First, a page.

‘Just because we’re black, they automatically assume we’re criminals’

Demonstrators protested racially unjust marijuana arrests at the Chicago Police Department headquarters on Tuesday. [Photo by Emily Jan]

Demonstrators protested racially unjust marijuana arrests at the Chicago Police Department headquarters on Tuesday. [Photo by Emily Jan]

Two years ago this month, Chicago jumped on the bandwagon to decriminalize pot—sort of.

That’s when the City Council gave police the green light to issue tickets rather than arresting people for having a relatively small stash of marijuana—15 grams, which amounts to roughly 25 joints. Police could still opt to make arrests, though. And they have—particularly among African Americans.

Black males accounted for the vast majority of the roughly 16,000 marijuana-related arrests last year, making pot the No. 1 reason that Chicagoans have been thrown into the misdemeanor courts.

While police are quick to make the arrests on the streets, they often fail to appear in the courtroom. Last fall, the Reporter found that eight out of every 10 cases end up tossed. The charade of justice doesn’t come without a cost. The Illinois Consortium on Drug Policy estimates that taxpayers spent at least $25 million but as much as $115 million on pot arrests last year.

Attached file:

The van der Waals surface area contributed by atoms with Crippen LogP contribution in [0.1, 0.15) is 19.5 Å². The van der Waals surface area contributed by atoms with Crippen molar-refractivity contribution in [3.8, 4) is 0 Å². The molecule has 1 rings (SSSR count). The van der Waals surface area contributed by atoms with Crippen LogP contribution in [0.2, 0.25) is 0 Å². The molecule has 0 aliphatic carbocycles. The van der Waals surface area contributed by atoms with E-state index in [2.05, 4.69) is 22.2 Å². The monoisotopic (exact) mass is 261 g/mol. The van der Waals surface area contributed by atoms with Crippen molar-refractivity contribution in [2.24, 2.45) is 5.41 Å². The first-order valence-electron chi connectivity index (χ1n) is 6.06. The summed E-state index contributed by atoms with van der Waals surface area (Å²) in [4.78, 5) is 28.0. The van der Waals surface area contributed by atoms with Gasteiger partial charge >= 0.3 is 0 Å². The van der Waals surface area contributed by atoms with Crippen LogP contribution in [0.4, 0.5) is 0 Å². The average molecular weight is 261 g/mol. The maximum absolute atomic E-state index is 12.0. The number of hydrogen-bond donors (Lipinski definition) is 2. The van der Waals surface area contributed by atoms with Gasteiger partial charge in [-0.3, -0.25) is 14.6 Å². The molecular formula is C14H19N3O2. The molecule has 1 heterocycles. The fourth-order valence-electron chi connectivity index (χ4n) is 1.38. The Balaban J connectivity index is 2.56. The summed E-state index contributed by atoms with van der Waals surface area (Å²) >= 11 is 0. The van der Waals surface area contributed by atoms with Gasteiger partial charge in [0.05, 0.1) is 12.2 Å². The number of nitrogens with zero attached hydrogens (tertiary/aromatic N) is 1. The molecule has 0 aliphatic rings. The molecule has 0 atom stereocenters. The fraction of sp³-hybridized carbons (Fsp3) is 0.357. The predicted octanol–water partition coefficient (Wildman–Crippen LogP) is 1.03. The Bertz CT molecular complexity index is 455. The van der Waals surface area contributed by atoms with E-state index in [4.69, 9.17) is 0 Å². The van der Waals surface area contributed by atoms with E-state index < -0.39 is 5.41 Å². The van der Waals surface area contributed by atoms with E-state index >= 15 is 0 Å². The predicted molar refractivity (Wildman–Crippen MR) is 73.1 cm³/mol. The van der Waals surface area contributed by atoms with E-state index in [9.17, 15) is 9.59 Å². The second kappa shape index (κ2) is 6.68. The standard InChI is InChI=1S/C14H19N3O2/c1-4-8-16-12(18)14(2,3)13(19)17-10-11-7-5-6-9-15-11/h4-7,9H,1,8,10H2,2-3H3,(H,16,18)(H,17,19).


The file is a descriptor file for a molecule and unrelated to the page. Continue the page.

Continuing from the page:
“Just because we’re black, they automatically assume we’re criminals,” 23-year-old Huey Amaru said. He’s one of a group of youth activists dubbed Black Youth Project 100 that visited police headquarters yesterday calling on McCarthy to put an end to the arrests, which he says amount to racial profiling that breeds mistrust of police. We were there to hear what they had to say. Watch for yourself:

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